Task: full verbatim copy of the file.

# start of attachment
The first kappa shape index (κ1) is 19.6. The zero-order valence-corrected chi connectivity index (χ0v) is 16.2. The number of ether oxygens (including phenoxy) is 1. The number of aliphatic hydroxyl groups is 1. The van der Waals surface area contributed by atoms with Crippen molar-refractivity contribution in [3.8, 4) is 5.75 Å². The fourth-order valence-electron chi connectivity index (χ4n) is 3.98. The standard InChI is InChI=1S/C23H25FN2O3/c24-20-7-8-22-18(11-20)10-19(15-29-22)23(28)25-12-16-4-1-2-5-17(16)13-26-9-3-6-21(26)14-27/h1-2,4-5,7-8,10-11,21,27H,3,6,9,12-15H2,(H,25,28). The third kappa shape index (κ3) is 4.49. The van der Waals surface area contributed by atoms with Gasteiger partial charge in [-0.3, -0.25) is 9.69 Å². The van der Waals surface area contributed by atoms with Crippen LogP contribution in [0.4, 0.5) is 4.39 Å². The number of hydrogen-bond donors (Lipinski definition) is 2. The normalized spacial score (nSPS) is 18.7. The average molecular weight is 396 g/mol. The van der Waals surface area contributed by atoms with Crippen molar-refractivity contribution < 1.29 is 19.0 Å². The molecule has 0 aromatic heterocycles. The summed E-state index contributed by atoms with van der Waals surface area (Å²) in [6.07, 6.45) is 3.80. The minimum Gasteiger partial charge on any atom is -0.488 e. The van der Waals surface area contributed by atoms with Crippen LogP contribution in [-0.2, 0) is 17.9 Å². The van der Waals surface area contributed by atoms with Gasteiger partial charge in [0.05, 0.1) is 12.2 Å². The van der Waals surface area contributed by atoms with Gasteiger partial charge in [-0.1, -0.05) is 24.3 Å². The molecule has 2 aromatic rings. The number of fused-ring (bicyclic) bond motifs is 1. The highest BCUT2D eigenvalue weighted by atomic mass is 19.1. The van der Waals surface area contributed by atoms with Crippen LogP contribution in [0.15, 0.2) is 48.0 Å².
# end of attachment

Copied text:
The first kappa shape index (κ1) is 19.6. The zero-order valence-corrected chi connectivity index (χ0v) is 16.2. The number of ether oxygens (including phenoxy) is 1. The number of aliphatic hydroxyl groups is 1. The van der Waals surface area contributed by atoms with Crippen molar-refractivity contribution in [3.8, 4) is 5.75 Å². The fourth-order valence-electron chi connectivity index (χ4n) is 3.98. The standard InChI is InChI=1S/C23H25FN2O3/c24-20-7-8-22-18(11-20)10-19(15-29-22)23(28)25-12-16-4-1-2-5-17(16)13-26-9-3-6-21(26)14-27/h1-2,4-5,7-8,10-11,21,27H,3,6,9,12-15H2,(H,25,28). The third kappa shape index (κ3) is 4.49. The van der Waals surface area contributed by atoms with Gasteiger partial charge in [-0.3, -0.25) is 9.69 Å². The van der Waals surface area contributed by atoms with Crippen LogP contribution in [0.4, 0.5) is 4.39 Å². The number of hydrogen-bond donors (Lipinski definition) is 2. The normalized spacial score (nSPS) is 18.7. The average molecular weight is 396 g/mol. The van der Waals surface area contributed by atoms with Crippen molar-refractivity contribution < 1.29 is 19.0 Å². The molecule has 0 aromatic heterocycles. The summed E-state index contributed by atoms with van der Waals surface area (Å²) in [6.07, 6.45) is 3.80. The minimum Gasteiger partial charge on any atom is -0.488 e. The van der Waals surface area contributed by atoms with Crippen LogP contribution in [-0.2, 0) is 17.9 Å². The van der Waals surface area contributed by atoms with Gasteiger partial charge in [0.05, 0.1) is 12.2 Å². The van der Waals surface area contributed by atoms with Gasteiger partial charge in [-0.1, -0.05) is 24.3 Å². The molecule has 2 aromatic rings. The number of fused-ring (bicyclic) bond motifs is 1. The highest BCUT2D eigenvalue weighted by atomic mass is 19.1. The van der Waals surface area contributed by atoms with Crippen LogP contribution in [0.15, 0.2) is 48.0 Å².